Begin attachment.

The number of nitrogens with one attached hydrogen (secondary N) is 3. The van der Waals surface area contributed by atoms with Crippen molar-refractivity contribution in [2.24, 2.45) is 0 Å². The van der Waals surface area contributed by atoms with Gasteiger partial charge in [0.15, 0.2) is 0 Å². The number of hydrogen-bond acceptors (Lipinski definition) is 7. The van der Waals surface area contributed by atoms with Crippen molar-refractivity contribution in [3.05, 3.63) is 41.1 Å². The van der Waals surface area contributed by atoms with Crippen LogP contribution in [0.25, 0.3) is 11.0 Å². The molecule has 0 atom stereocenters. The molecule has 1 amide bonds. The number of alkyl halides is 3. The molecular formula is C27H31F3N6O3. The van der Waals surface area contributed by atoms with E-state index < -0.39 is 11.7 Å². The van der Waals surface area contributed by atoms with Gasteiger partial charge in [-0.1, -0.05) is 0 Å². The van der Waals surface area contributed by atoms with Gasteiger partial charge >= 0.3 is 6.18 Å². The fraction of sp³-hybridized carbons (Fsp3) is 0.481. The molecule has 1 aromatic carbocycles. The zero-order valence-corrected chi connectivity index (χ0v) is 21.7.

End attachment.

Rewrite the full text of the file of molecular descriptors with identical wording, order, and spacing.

The number of nitrogens with one attached hydrogen (secondary N) is 3. The van der Waals surface area contributed by atoms with Crippen molar-refractivity contribution in [2.24, 2.45) is 0 Å². The van der Waals surface area contributed by atoms with Gasteiger partial charge in [0.15, 0.2) is 0 Å². The number of hydrogen-bond acceptors (Lipinski definition) is 7. The van der Waals surface area contributed by atoms with Crippen molar-refractivity contribution in [3.05, 3.63) is 41.1 Å². The van der Waals surface area contributed by atoms with Crippen LogP contribution in [0.25, 0.3) is 11.0 Å². The molecule has 0 atom stereocenters. The molecule has 1 amide bonds. The number of alkyl halides is 3. The molecular formula is C27H31F3N6O3. The van der Waals surface area contributed by atoms with E-state index < -0.39 is 11.7 Å². The van der Waals surface area contributed by atoms with Gasteiger partial charge in [-0.1, -0.05) is 0 Å². The van der Waals surface area contributed by atoms with Gasteiger partial charge >= 0.3 is 6.18 Å². The fraction of sp³-hybridized carbons (Fsp3) is 0.481. The molecule has 1 aromatic carbocycles. The zero-order valence-corrected chi connectivity index (χ0v) is 21.7.